His co-star, of course was bonafide movie star, Tom Cruise. “He would be very competitive and very physically engaged,” Farrell said. “I remember him walking on the set and screaming, ‘Are we making an action movie? Then why don’t I hear action?’”
Phone Booth (2002)
Chances are Phone Booth might be the first movie you think of when it comes to Farrell, and that probably wouldn’t be so upsetting to him considering the amount of love he has for it.
“Phone Booth was a lot of fun,” he said. “I think nine days in the booth, we shot one day in Times Square. A feature film in 10 days — it just never happens.”
Again, Farrell said he wasn’t the first choice for director Schumacher. “Jim [Carrey] was going to do it. He dropped out for whatever reason, and then Joel called me because we had worked on Tigerland together,” Farrell said. “He said, ‘Listen, I have this script, would you have a look at it?’ I read it and loved it and saw it as the challenge that it became.”
Crazy Heart (2009)
Farrell has an uncredited supporting role as a country-music star in the 2009 drama starring Jeff Bridges. While his part might have been small, the sets he acted on weren’t. “I got to get up onstage at a Toby Keith concert, which was weird, in front of 14,000 people,” he said. “I was expecting to be glassed, but everyone was supportive when they were told [we were filming]. We had 12 minutes to shoot, so they had the cameras set up. Myself and Jeff [Bridges] got out and people had been warned that we were doing a film and they were into it and engaged with what was going on.”
The Lobster (2016)
Farrell had a critical and commercial hit with this bizarre indie drama from Greek director Yorgos Lanthimos about a dystopian society that’s built around finding a mate. “I read the script, and I didn’t quite know what to make of it,” Farrell admitted. “It was like, ‘What the f*** is going on?’”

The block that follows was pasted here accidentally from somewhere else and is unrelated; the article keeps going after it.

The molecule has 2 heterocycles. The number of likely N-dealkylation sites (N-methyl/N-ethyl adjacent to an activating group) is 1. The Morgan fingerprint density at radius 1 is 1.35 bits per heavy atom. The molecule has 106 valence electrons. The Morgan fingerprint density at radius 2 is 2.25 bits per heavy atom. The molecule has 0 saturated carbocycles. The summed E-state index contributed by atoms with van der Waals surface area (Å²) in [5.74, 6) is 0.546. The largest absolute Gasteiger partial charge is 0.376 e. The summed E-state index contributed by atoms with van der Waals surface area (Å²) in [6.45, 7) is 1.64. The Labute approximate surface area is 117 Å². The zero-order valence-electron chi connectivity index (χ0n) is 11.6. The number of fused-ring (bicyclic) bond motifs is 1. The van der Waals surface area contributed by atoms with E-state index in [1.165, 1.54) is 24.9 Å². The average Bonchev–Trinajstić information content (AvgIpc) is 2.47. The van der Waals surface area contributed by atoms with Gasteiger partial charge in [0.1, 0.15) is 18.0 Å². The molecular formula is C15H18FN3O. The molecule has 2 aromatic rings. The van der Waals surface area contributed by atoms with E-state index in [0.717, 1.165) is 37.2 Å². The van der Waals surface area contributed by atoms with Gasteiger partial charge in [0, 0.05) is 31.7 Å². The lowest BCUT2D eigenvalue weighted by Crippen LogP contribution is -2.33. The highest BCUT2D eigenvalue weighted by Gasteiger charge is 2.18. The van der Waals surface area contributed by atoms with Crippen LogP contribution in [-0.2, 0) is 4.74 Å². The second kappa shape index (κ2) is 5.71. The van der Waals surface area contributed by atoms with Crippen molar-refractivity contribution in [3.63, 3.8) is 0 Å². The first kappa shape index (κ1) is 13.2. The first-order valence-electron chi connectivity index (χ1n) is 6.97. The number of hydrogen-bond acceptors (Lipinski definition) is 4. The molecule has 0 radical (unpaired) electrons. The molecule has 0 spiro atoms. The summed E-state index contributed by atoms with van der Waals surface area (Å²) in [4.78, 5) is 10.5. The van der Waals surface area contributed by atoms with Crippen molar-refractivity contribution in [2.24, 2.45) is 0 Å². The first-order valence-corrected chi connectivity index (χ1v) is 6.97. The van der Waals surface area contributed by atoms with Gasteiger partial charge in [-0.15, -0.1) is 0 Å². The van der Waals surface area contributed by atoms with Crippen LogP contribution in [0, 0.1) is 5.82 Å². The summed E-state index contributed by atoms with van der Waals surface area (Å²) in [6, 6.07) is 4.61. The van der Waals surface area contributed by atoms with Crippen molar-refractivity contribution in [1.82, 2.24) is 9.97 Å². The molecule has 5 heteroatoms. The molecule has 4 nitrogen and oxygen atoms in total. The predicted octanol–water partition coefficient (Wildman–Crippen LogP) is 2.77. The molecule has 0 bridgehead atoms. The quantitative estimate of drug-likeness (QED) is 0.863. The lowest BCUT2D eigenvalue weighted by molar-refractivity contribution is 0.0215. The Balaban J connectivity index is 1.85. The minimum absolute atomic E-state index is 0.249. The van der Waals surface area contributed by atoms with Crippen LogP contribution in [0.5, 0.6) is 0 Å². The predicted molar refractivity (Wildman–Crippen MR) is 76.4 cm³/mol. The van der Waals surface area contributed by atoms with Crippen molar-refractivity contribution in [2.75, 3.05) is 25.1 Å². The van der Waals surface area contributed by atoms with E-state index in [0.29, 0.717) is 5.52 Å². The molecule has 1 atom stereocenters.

One of the most notable things about the film was Farrell’s physical transformation. The normally svelte actor had to gain weight to play the mild-mannered, schlubby David. Over the course of eight weeks, Farrell overindulged his way to an additional 40 pounds.
“I ate a lot of ice cream,” he said. “I would just melt it in the microwave and chug it back. And cheeseburgers and fried foods for breakfast. It gets boring when you have to eat. Part of the fun of doing it is knowing you’re not supposed to. When you have the directive that you’re supposed to, it got very boring very fast.”
Fantastic Beasts and Where to Find Them (2016)
Farrell played an antagonist in the first of J.K. Rowling’s Harry Potter spinoff films, Fantastic Beasts and Where to Find Them. Farrell was already a fan of Rowling, as he told Yahoo Entertainment. Her script got Farrell excited for the role. “A really beautiful read,” he said. “I mean, so fantastical, her imagination and the logic that she creates within this world of fantasy.”